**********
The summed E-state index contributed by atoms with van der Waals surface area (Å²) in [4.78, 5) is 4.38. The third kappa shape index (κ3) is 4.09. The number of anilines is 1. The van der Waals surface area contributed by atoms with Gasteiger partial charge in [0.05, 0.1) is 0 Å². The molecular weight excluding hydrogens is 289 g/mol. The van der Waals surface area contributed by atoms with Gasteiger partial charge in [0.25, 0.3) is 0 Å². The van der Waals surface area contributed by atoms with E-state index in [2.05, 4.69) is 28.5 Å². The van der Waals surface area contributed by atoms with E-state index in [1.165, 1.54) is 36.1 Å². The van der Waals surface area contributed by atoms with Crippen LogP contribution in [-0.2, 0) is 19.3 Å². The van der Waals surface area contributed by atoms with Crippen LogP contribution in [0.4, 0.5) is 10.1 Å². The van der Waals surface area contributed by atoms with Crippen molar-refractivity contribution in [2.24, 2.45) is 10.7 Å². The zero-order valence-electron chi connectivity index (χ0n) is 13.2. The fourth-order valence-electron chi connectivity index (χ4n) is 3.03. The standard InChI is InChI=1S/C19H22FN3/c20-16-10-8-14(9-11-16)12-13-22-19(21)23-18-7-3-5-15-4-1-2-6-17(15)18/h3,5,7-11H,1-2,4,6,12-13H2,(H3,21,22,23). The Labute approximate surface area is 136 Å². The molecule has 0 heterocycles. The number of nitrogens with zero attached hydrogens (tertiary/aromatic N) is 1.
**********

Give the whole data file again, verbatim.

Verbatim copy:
The summed E-state index contributed by atoms with van der Waals surface area (Å²) in [4.78, 5) is 4.38. The third kappa shape index (κ3) is 4.09. The number of anilines is 1. The van der Waals surface area contributed by atoms with Gasteiger partial charge in [0.05, 0.1) is 0 Å². The molecular weight excluding hydrogens is 289 g/mol. The van der Waals surface area contributed by atoms with Gasteiger partial charge in [0.25, 0.3) is 0 Å². The van der Waals surface area contributed by atoms with E-state index in [2.05, 4.69) is 28.5 Å². The van der Waals surface area contributed by atoms with E-state index in [1.165, 1.54) is 36.1 Å². The van der Waals surface area contributed by atoms with Crippen LogP contribution in [-0.2, 0) is 19.3 Å². The van der Waals surface area contributed by atoms with Crippen LogP contribution in [0.4, 0.5) is 10.1 Å². The van der Waals surface area contributed by atoms with Crippen molar-refractivity contribution in [2.24, 2.45) is 10.7 Å². The zero-order valence-electron chi connectivity index (χ0n) is 13.2. The fourth-order valence-electron chi connectivity index (χ4n) is 3.03. The standard InChI is InChI=1S/C19H22FN3/c20-16-10-8-14(9-11-16)12-13-22-19(21)23-18-7-3-5-15-4-1-2-6-17(15)18/h3,5,7-11H,1-2,4,6,12-13H2,(H3,21,22,23). The Labute approximate surface area is 136 Å². The molecule has 0 heterocycles. The number of nitrogens with zero attached hydrogens (tertiary/aromatic N) is 1.